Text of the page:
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2. MATERIAL AND BALLISTIC TESTS DEVICE The studied ceramic is Silicon Carbide (Sic), which seems to be the best ceramic for ballistic applications [2]. Sic is supplied by Ceramiques & Composites society and is obtained by pressureless sintering process. Chemical compounds, physical properties and microstructure of S i c are carried out [23]. The porosity is equal to 1.8%. The pore mean size is 1-2 pm, the bigger diameter being 14pm.The grains are equiaxed with a grain mean diameter of 6 p.m. X'ray diffraction study shows that the 6H polytype is the main phase of the ceramic. Nevertheless, the 4H polytype is also encountered. Carbon particles are observed. This particles are constituted by turbostratic fibrilla embedded in an amorphous matrix [3]. A gas gun is used for the ballistic tests. The projectile is a steel cylinder with a 11 mm diameter and a 20 mm length. The velocity range is included between 1l O d s and 320 m/s. These velocities were mesured with optical Infra-Red captors. Used targets are 100x100 mm2 ceramic tiles with different thicknesses between 10 to 25 mm. Ceramic tiles are tested free or with a back side confinement.

3. TILE IMPACT RESULTS Two main fracture modes are observed during ceramic impact. The damage of the ceramic can be induced by a bending mechanism or can occur by the apparition of an Hertzian cone as it can be seen in figure 1.a. In the latest case, the impact area is filled in by epoxy resin in order to embedded all the fragments. The observation of a cross section of the impacted zone (figure 1.a) shows that the Hertzian cone angle is equal to the angle of the maximum tensile stress direction calculatedby Roesler (about 65O) in a case of a quasi-static approach [I]. In this calculation, the material is supposed to be homogeneous, isotropic and to have an elastic behaviour. Path cracks are transgranular and are induced by a cleavage mechanism as it is shown in figure 2. Sometimes little intergranular cracks are also observed. The porosity is measured by image quantitative analysis on polished samples and on fracture area. The both results are quite similar. It thus appears that the main cracks path is not influenced by the presence of the pores.

= Projectile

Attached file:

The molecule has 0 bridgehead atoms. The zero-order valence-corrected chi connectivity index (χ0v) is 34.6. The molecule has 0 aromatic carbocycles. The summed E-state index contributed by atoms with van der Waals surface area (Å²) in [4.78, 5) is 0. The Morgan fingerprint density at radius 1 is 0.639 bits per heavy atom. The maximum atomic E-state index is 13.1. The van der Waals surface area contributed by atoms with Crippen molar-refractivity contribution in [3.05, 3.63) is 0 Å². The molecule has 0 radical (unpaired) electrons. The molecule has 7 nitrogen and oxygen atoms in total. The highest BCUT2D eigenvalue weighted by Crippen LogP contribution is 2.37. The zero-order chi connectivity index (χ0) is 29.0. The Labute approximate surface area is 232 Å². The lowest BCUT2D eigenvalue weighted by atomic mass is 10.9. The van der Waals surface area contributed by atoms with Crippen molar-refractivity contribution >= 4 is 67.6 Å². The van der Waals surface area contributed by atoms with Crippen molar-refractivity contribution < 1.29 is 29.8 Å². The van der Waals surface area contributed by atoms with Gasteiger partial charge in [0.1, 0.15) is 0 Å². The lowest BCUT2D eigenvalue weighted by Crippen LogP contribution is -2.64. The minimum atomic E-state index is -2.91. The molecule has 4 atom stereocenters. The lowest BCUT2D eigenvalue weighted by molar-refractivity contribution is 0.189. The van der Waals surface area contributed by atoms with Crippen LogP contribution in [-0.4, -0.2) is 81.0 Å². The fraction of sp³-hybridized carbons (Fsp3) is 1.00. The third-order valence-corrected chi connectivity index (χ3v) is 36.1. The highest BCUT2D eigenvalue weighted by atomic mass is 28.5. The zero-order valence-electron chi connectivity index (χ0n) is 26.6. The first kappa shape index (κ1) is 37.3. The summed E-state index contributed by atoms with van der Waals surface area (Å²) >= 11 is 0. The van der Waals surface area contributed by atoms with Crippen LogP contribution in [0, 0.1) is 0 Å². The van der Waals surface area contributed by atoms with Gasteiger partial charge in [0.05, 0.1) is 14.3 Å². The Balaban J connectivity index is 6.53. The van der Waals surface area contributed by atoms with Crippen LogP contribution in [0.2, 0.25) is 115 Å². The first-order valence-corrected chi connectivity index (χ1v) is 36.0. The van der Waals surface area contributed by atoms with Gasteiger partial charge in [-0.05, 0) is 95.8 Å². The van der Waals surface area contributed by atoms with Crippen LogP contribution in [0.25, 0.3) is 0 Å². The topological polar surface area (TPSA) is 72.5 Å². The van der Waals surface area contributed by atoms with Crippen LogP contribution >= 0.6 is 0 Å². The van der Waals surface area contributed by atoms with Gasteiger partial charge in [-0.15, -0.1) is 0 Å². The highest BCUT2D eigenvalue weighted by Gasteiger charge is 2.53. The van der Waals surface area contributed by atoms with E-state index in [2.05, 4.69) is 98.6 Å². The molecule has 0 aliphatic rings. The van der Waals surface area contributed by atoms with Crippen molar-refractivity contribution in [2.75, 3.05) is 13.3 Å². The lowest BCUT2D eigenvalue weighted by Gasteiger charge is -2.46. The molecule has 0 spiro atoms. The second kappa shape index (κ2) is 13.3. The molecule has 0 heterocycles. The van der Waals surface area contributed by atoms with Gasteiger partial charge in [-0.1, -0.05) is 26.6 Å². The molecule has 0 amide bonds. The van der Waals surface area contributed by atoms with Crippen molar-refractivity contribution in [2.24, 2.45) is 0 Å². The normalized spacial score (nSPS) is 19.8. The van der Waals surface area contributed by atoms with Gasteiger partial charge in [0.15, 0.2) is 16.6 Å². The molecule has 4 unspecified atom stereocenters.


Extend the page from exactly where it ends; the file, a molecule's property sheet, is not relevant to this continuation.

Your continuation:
-

I '

I - - . - - - -

Fiyure 1 : Cross section of an im~actedtarget Thin foils are taken just below the impact area mark 1and 2 at figure 1.b. The plane of thin foil (mark 1) is parallel to projectile penetration direction. The plane of the second one (mark 2) is normal to this direction. JEOL 1200EX transmission electron microscope is used to observe the thin foil . The dislocation density is the same in the both cases and is not increasedby the impact. Some microcracks with few dislocations around were evidenced in the area 1 as it can be seen in figure no3. Nevertheless, these microcracks are scarce. It is also important to note that alot of microcracks go through a carbon particle. Then it appears that carbon particles and pores have an important part during the cracks initiation stage but this part becomes negligible during the propagation stage of the macrocraks. Then, with this kind of threat, the damage of ceramic appears to be controlled by a crack propagation mechanism due to a critical tensile stress. In order to collecte experimental data on crack initiation and propagation, a new geometry of rectangular targets, whose width is similar to projectile diameter, is tested. It is called Match target (cf figure 6).

Figure 2 :Scanning Electronic Microscopv 'hansgranular ~ r o ~ a g a t i oofnthe crack

F t Microcrack with few dislocations in the area 1

4. IMPACT ON MATCH TARGET In order to check that the same kind of damage is induced during impact in tile or match targets, prelirninaty tests with two configurations of instrumented match targets were performed (cf figure 4). The rupture of the gauges J1 and J3 in the first case and J2 and J4 in the second case indicates that the front failure is a conoldale crack with the same angle as it is observed on impacted tile target.

Picture no4 :Preliminarv match target configuration